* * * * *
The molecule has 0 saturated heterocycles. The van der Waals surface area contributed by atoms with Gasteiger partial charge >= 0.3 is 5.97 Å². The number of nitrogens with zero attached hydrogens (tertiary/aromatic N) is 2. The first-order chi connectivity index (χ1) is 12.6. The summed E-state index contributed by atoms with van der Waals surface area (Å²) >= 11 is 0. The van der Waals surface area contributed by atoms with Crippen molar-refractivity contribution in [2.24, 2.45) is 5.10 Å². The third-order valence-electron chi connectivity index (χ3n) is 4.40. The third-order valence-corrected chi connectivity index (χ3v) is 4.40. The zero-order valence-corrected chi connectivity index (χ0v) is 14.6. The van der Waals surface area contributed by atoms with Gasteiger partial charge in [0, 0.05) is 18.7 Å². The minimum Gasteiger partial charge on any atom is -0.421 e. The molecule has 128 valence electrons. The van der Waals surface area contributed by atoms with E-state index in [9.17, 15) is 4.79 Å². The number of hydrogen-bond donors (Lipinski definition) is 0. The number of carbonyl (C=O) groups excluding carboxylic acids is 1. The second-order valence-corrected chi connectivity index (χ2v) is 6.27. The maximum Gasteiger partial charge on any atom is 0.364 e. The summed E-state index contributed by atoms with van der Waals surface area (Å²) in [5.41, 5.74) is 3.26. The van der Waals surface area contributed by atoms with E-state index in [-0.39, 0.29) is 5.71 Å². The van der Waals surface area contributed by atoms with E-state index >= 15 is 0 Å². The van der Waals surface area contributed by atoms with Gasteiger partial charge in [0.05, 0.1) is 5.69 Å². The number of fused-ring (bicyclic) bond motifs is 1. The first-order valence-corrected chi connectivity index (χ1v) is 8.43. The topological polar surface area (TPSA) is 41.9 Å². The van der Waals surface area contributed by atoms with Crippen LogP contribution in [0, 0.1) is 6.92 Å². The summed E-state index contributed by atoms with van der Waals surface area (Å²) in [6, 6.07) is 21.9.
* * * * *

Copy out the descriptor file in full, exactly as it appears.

The molecule has 0 saturated heterocycles. The van der Waals surface area contributed by atoms with Gasteiger partial charge >= 0.3 is 5.97 Å². The number of nitrogens with zero attached hydrogens (tertiary/aromatic N) is 2. The first-order chi connectivity index (χ1) is 12.6. The summed E-state index contributed by atoms with van der Waals surface area (Å²) >= 11 is 0. The van der Waals surface area contributed by atoms with Crippen molar-refractivity contribution in [2.24, 2.45) is 5.10 Å². The third-order valence-electron chi connectivity index (χ3n) is 4.40. The third-order valence-corrected chi connectivity index (χ3v) is 4.40. The zero-order valence-corrected chi connectivity index (χ0v) is 14.6. The van der Waals surface area contributed by atoms with Gasteiger partial charge in [0, 0.05) is 18.7 Å². The minimum Gasteiger partial charge on any atom is -0.421 e. The molecule has 128 valence electrons. The van der Waals surface area contributed by atoms with E-state index in [9.17, 15) is 4.79 Å². The number of hydrogen-bond donors (Lipinski definition) is 0. The number of carbonyl (C=O) groups excluding carboxylic acids is 1. The second-order valence-corrected chi connectivity index (χ2v) is 6.27. The maximum Gasteiger partial charge on any atom is 0.364 e. The summed E-state index contributed by atoms with van der Waals surface area (Å²) in [5.41, 5.74) is 3.26. The van der Waals surface area contributed by atoms with E-state index in [-0.39, 0.29) is 5.71 Å². The van der Waals surface area contributed by atoms with E-state index >= 15 is 0 Å². The van der Waals surface area contributed by atoms with Gasteiger partial charge in [0.05, 0.1) is 5.69 Å². The number of fused-ring (bicyclic) bond motifs is 1. The first-order valence-corrected chi connectivity index (χ1v) is 8.43. The topological polar surface area (TPSA) is 41.9 Å². The van der Waals surface area contributed by atoms with Crippen LogP contribution in [0, 0.1) is 6.92 Å². The summed E-state index contributed by atoms with van der Waals surface area (Å²) in [6, 6.07) is 21.9.